In the light of the ongoing Russo-Ukrainian conflict, many Slovak cultural institutions have expressed their support for the Ukrainians in different ways. The Slovak National Theatre opened one of its opera premieres with a performance of its opera choir singing the Ukrainian anthem.
Concerts will also be held in six regional capitals across Slovakia on March 6.
The Swiss-French-Ukrainian film “ Olga” about a young Ukrainian gymnast exiled in Switzerland will open the festival Créme de la Créme, which starts on March 7.
And here is an artwork that was posted on Facebook by the Slovak National Gallery a few days ago.
The Slovak National Museum - Museum of Croatian Culture in Slovakia has opened a new exhibition of hitherto unpublished photographs by Peter Leginský about the town of Vukovar during the Croatian War of Independence in the first half of the nineties.
The exhibition will be installed in the museum until May 26.
Last autumn, it was 30 years since the siege and fall of the Croatian town of Vukovar during the war. The events later went down in history as the Battle of Vukovar. It lasted two months, three weeks and three days.
A total of 1,800 soldiers of the Croatian National Guard faced 36,000 members of the Yugoslav People’s Army.
“A few people were wandering aimlessly in the streets, some rummaging in the rubble, they didn’t have much to say,” recalled Peter Kubínyi, who visited Vukovar in November 1991 with Leginský. “An old man on the Danube embankment talked about World War II, he fought in it, but Vukovar was worse, he said.”
The town fell in mid-November 1991. More than a thousand people died in the battle. A damaged local water tower has remained the symbol of the battle to date.
Artwork: “ Steve Jobs” made of mobile phones by Slovak artist Jozef Stančík.
Memorial: The Soviet war memorial Slavín in Bratislava was painted blue and yellow.
Renovated Prešov observatory
The renovation of Prešov’s observatory and planetarium lasted nearly six years. It has recently opened.
A new exhibition related to cosmonautics and astronomy has also been created.
“Children who like astronauts and everything related to cosmonautics and the universe will definitely love this place,” the Prešov mayor Andrea Turčanová said.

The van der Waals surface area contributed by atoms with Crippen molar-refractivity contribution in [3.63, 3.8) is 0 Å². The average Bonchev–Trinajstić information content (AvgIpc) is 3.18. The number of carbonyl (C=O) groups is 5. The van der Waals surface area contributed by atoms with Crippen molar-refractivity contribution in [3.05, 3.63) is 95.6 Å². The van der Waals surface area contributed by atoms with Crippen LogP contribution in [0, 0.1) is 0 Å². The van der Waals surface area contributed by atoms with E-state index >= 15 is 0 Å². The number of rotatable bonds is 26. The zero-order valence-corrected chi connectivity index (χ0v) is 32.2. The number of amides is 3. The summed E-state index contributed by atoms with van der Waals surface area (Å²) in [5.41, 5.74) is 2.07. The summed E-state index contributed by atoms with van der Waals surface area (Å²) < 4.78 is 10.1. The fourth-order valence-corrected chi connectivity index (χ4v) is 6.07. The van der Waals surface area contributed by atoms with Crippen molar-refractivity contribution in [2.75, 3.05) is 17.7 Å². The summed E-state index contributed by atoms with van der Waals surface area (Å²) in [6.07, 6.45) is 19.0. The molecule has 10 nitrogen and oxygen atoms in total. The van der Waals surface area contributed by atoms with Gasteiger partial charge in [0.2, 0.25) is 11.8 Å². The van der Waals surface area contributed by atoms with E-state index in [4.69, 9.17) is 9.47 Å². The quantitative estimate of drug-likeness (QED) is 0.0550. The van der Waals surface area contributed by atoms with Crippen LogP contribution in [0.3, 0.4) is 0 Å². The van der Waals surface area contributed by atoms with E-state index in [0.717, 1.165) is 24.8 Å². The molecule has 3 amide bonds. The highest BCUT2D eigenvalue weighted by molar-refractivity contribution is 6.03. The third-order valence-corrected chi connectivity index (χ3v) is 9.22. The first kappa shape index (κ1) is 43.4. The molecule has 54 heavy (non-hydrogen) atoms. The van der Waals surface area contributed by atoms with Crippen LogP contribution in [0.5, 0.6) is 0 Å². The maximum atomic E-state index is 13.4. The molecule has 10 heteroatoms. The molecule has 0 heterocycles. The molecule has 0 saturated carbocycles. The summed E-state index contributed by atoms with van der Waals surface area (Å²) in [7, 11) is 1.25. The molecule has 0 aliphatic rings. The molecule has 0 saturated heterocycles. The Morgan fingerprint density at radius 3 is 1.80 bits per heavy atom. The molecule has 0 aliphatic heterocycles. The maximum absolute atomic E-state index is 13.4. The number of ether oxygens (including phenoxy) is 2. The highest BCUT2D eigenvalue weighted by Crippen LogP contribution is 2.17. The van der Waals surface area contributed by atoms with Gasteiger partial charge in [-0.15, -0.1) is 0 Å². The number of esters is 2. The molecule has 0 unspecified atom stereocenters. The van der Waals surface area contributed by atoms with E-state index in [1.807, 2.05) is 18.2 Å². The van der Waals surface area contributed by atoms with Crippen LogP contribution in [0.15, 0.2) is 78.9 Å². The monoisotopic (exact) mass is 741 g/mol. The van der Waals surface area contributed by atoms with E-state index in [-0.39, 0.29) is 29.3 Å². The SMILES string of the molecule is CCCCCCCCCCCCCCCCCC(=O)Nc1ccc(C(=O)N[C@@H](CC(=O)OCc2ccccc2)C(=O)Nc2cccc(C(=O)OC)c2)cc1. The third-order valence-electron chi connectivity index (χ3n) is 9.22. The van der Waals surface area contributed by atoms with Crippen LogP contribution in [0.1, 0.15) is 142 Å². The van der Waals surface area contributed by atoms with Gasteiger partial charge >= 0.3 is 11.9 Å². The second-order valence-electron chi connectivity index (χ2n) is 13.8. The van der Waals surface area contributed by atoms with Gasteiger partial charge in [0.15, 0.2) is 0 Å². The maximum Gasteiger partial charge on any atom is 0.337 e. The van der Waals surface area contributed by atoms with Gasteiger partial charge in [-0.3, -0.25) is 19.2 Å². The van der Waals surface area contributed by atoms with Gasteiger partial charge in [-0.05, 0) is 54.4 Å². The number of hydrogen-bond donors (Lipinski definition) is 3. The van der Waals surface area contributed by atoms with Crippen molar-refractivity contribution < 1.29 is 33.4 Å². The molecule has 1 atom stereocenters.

The facility was visited by 19,000 people in 2019.
Snail: At Bojnice Castle, a miniature snail was found in the past, which is why it was named after the popular tourist attraction.
Zoo: Bratislava Zoo has a new director. Júlia Hanuliaková has returned after she resigned due to an issue with her cancelled Slovak citizenship.
On the Slovak-Polish border
Set in the Poloniny National Park, Runina is an isolated eastern Slovakian town near the Polish border. The world ends here, one could say. But it is just a road that does not go any further from here.
This settlement is a starting point for a hike to Ďurkovec (map), a peak of 1,188 m right on the border. Hikers follow a green marked trail and then take a red one before reaching the peak. Riaba Skala is another peak that hikers often continue to.
Ďurkovec is a deforested peak of the national park, offering nice views of the wider area and the dark night sky. Hikers can climb it in about two hours.
Where else to go this weekend:
- Trenčín Castle dominating the city of Trenčín.
- Head to Stará Ľubovňa Castle, which plans to focus on the art of flying falcons and falcon therapy.
- If you are eager to hike, try Šíp. The epic peak, 1,170 m, stretches above Stankovany in northern Slovakia.
- Exploring dilapidated war-time Fiľakovo bunkers.
Will the Vietnamese become a new minority?
Thanh Cuong Nguyen has always been a rebel. As a child in Vietnam, he went to the movies without telling his parents. He then married a Slovak woman without giving his parents a heads up and is now involved in another “rebellious” act.
The Association of Vietnamese Entrepreneurs in Slovakia, which the Vietnamese man, now in his early fifties, is a deputy chair of, is hoping to convince the Slovak government to grant the Vietnamese community the official status of an ethnic minority.
“It could immensely help us,” he said.
Thanh Cuong Nguyen, who is known as “Samo” to his Slovak friends, came to Slovakia in 1987 to study psychology. Many Vietnamese people had arrived in former Czechoslovakia before him, and their migration to today’s Slovakia has not stopped since the 1950s.
That’s all for now. Have a restful weekend. – Peter
Do you have any tips? You can reach Peter at email@example.com